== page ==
Luther struggled to make this proper distinction between the Law and the Gospel during his own difficult days. He famously said,

The person who can rightly divide Law and Gospel has reason to thank God. He is a true theologian. I must confess that in times of temptation I do not always know how to do it. To divide Law and Gospel means to place the Gospel in heaven, and to keep the Law on earth; to call the righteousness of the Gospel heavenly, and the righteousness of the Law earthly; to put as much difference between the righteousness of the Gospel and that of the Law, as there is difference between day and night.5

Luther also taught me what it means to be a theologian of the cross, and why we are all prone to be theologians of glory. This can be a tough concept for Christians, but especially Westminster-Shorter-Catechism-loving folks like me. Is it not, after all, man’s chief end to glorify God and enjoy Him forever? Is it not a good thing to be a theologian of glory? In his 1518 Heidelberg Disputation, Luther defended 28 theses to advance the theology of the cross in contrast to the theology of glory.

Here is a sample of the choicer of Luther’s theses:

  • “The law of God, the most salutary doctrine of life, cannot advance man on his way to righteousness, but rather hinders him.”
  • “Although the works of man always seem attractive and good, they are nevertheless likely to be mortal sins.”
  • “Free will, after the fall, has power to do good only in a passive capacity, but it can always do evil in an active capacity.”
  • “He deserves to be called a theologian…who comprehends the visible and manifest things of God seen through suffering and the Cross.”
  • “A theology of glory calls evil good and good evil. A theology of the cross calls a thing what it is.”
  • “He is not righteous who does much, but he who, without work, believes much in Christ.”
  • “The law says, ‘Do this’, and it is never done. Grace says, ‘Believe in this,’ and everything is already done.”6

At first glance these may appear more like paradoxical Zen Buddhist koans (e.g., “What is the sound of one hand clapping?”) than Christian theology. But Luther is faithfully defending Paul’s theology of Christ and Him crucified, which looks to the descent of Christ incarnate for our salvation. In this way, Luther stands apart from other theologians who propose to ascend a glory-ladder to heaven by means of their works, reason, or mystical experiences.

It is the theology of the cross that the world calls weakness and folly, but by God’s grace we see in it the wisdom and power of God for our salvation. It is the theology of the cross that helps us to understand that God has appointed for us not only to believe in Christ but also to suffer for His sake—dying to sin and the lies of this world that we may also rise to new life with Him. As Paul says in 1 Corinthians 1:25, “For the foolishness of God is wiser than men, and the weakness of God is stronger than men.”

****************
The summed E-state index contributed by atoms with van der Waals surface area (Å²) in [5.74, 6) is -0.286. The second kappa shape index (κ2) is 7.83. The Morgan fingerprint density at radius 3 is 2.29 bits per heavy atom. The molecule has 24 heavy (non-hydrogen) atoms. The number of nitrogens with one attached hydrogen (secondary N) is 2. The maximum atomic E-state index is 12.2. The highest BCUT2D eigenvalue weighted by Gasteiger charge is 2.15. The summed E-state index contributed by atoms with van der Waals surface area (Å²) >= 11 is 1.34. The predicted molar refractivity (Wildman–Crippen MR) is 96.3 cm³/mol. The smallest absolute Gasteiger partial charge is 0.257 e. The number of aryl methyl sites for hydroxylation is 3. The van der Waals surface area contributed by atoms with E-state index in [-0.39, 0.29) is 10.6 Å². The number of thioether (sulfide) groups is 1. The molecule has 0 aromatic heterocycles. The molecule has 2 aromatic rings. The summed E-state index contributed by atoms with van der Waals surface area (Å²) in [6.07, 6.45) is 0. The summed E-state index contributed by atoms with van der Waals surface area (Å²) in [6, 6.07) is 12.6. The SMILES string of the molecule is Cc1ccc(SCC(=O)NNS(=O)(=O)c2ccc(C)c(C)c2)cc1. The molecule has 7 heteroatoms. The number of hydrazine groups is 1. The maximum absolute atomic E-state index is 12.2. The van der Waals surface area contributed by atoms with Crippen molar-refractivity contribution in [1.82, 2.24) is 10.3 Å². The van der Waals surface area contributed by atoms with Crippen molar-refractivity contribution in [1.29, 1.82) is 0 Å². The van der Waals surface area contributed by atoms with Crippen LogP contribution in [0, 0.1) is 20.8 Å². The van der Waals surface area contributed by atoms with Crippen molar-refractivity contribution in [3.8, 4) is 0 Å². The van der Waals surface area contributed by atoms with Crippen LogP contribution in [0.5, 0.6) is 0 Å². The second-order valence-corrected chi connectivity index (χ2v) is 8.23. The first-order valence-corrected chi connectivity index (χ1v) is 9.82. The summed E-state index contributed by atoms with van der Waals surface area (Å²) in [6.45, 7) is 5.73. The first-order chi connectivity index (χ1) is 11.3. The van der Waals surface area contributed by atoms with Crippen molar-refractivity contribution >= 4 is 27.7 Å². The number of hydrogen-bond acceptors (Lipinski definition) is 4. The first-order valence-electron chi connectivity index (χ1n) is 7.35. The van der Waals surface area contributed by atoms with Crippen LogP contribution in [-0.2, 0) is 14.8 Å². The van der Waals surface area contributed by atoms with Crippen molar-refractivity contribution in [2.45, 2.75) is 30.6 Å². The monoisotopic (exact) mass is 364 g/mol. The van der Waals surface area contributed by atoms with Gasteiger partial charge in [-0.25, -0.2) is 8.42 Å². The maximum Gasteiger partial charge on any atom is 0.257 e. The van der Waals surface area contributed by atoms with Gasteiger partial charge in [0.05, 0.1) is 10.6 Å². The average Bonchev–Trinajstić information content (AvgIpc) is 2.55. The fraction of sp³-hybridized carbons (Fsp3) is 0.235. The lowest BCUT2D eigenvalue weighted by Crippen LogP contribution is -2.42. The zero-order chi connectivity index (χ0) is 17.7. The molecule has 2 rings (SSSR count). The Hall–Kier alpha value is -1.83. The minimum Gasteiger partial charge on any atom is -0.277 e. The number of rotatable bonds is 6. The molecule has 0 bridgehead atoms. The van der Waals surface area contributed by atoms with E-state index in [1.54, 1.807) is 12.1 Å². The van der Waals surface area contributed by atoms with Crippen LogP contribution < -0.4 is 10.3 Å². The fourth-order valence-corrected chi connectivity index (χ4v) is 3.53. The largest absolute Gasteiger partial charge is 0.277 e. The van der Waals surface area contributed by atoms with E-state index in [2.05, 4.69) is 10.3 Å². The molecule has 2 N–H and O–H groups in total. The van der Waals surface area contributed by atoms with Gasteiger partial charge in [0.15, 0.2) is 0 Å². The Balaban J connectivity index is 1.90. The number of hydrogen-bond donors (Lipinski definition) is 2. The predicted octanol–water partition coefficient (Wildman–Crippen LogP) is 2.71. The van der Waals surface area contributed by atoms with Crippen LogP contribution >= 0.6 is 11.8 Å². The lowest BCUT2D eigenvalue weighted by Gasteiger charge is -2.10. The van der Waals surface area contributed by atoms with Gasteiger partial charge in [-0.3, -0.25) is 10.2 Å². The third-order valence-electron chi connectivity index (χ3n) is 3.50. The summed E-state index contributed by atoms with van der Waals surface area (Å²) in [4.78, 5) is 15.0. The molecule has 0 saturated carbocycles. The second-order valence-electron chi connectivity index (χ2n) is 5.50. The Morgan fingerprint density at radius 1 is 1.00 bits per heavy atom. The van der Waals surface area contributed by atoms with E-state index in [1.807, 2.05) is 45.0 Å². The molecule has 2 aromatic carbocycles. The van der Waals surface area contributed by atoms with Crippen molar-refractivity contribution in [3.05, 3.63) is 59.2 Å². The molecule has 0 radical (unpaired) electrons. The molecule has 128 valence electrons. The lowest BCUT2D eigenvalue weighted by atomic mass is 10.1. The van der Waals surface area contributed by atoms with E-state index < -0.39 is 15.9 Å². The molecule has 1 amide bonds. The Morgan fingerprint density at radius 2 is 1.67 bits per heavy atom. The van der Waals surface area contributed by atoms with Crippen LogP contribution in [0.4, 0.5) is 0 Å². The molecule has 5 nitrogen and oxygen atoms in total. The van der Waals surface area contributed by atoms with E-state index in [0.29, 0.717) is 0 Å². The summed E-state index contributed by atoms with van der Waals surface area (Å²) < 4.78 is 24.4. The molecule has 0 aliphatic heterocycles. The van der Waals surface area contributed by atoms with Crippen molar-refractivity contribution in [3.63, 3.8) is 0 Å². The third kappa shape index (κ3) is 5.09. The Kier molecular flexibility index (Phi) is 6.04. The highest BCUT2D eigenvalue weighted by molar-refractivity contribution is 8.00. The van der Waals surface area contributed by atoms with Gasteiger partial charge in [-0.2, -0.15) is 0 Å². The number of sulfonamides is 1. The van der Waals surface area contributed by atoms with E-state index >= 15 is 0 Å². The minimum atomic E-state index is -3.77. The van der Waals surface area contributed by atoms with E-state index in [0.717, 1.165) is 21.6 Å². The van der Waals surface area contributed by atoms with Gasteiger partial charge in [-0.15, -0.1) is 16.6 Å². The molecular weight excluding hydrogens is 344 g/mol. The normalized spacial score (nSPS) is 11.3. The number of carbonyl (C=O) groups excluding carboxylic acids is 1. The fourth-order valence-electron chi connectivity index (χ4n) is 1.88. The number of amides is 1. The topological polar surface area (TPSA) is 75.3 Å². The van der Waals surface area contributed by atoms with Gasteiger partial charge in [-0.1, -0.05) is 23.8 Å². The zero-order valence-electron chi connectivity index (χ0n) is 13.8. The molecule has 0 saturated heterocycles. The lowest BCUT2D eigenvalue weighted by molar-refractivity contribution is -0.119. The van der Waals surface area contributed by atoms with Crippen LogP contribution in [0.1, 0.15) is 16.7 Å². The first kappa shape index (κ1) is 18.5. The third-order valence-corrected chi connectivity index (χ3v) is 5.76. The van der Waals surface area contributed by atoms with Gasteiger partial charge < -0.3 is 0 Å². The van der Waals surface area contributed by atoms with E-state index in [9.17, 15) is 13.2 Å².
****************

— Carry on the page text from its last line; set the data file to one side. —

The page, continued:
I say these are things Luther taught me, but it is better to say these are things I am still learning about Law and Gospel through the scriptures, and Luther helps me take hold of them, because the flesh always abides and the Gospel is always counterintuitive. Thus, the good Doctor wisely teaches me that I will never fully learn these lessons until I am finally purged of my sinful, self-justifying flesh in glory. In summary, Luther teaches me that I am still a sinner (by nature) and righteous (only by faith), and so I will need to hear and believe the Gospel every single day until I die and see my Savior face-to-face.

©Tony Phelps. All Rights Reserved.


1. What Luther Says, complied by Ewald M. Plass. Concordia Publishing House, 70.

2. Luther, Martin. Commentary on the Epistle to the Galatians (Kindle Locations 115–17). Kindle Edition.

3. Ibid., (Kindle Locations 332–34).

4.  Ursinus wrote,  Q.36 What distinguishes law and gospel?

The law contains a covenant of nature begun by God with men in creation, that is, it is a natural sign to men, and it requires of us perfect obedience toward God. It promises eternal life to those keeping it, and threatens eternal punishment to those not keeping it. In fact, the gospel contains a covenant of grace, that is, one known not at all under nature. This covenant declares to us fulfillment of its righteousness in Christ, which the law requires, and our restoration through Christ’s Spirit. To those who believe in him, it freely promises eternal life for Christ’s sake (Larger Catechism, Q. 36).

5. Ibid., (Kindle Locations 716–20).

6. Cited from https://bookofconcord.org/other-resources/sources-and-context/heidelberg-disputation/#21.


    Post authored by:

  • Tony Phelps
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    Tony grew up in Rhode Island. He was educated at BA (University of Rhode Island) and Gordon-Conwell Theological Seminary. He worked in the insurance industry for ten years. He planted a PCA church in Wakefield, RI where he served for eleven years. In 2015–18 he pastored Covenant Reformed Church (URCNA) in Colorado Springs. He is currently pastor of Living Hope (OPC). Tony is married to Donna and together they have three children.